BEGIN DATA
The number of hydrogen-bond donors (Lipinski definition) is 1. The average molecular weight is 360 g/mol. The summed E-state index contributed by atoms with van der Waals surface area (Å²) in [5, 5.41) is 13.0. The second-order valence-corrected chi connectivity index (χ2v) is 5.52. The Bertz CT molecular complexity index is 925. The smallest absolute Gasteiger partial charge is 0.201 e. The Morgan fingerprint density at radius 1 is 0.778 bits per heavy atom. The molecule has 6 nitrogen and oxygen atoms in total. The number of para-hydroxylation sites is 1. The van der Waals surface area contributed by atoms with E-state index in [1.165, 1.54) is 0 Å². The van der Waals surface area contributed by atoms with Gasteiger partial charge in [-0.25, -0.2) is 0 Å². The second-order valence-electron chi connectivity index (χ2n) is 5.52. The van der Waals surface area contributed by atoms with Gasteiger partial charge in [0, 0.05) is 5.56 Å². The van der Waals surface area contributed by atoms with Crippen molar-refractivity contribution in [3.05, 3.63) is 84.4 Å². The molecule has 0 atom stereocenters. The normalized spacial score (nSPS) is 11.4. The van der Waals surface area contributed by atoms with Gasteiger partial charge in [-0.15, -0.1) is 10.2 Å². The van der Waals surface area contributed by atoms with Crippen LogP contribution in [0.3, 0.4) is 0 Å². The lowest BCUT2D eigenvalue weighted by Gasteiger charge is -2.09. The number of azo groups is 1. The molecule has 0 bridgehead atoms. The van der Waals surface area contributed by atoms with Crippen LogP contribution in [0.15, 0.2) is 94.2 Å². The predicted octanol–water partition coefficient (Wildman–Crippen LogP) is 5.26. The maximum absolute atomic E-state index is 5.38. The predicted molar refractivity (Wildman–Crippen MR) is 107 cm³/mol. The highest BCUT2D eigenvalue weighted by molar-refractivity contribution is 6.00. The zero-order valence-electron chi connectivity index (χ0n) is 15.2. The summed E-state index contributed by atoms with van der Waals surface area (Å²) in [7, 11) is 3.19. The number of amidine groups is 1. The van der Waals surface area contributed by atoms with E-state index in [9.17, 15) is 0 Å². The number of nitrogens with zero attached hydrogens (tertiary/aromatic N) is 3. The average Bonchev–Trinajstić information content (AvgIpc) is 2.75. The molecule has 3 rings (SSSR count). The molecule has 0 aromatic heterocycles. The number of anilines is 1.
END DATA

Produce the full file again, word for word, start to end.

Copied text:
The number of hydrogen-bond donors (Lipinski definition) is 1. The average molecular weight is 360 g/mol. The summed E-state index contributed by atoms with van der Waals surface area (Å²) in [5, 5.41) is 13.0. The second-order valence-corrected chi connectivity index (χ2v) is 5.52. The Bertz CT molecular complexity index is 925. The smallest absolute Gasteiger partial charge is 0.201 e. The Morgan fingerprint density at radius 1 is 0.778 bits per heavy atom. The molecule has 6 nitrogen and oxygen atoms in total. The number of para-hydroxylation sites is 1. The van der Waals surface area contributed by atoms with E-state index in [1.165, 1.54) is 0 Å². The van der Waals surface area contributed by atoms with Gasteiger partial charge in [-0.25, -0.2) is 0 Å². The second-order valence-electron chi connectivity index (χ2n) is 5.52. The van der Waals surface area contributed by atoms with Gasteiger partial charge in [0, 0.05) is 5.56 Å². The van der Waals surface area contributed by atoms with Crippen molar-refractivity contribution in [3.05, 3.63) is 84.4 Å². The molecule has 0 atom stereocenters. The normalized spacial score (nSPS) is 11.4. The van der Waals surface area contributed by atoms with Gasteiger partial charge in [-0.15, -0.1) is 10.2 Å². The van der Waals surface area contributed by atoms with Crippen LogP contribution in [0.3, 0.4) is 0 Å². The lowest BCUT2D eigenvalue weighted by Gasteiger charge is -2.09. The number of azo groups is 1. The molecule has 0 bridgehead atoms. The van der Waals surface area contributed by atoms with Crippen LogP contribution in [0.15, 0.2) is 94.2 Å². The predicted octanol–water partition coefficient (Wildman–Crippen LogP) is 5.26. The maximum absolute atomic E-state index is 5.38. The predicted molar refractivity (Wildman–Crippen MR) is 107 cm³/mol. The highest BCUT2D eigenvalue weighted by molar-refractivity contribution is 6.00. The zero-order valence-electron chi connectivity index (χ0n) is 15.2. The summed E-state index contributed by atoms with van der Waals surface area (Å²) in [7, 11) is 3.19. The number of amidine groups is 1. The van der Waals surface area contributed by atoms with E-state index in [9.17, 15) is 0 Å². The number of nitrogens with zero attached hydrogens (tertiary/aromatic N) is 3. The average Bonchev–Trinajstić information content (AvgIpc) is 2.75. The molecule has 3 rings (SSSR count). The molecule has 0 aromatic heterocycles. The number of anilines is 1.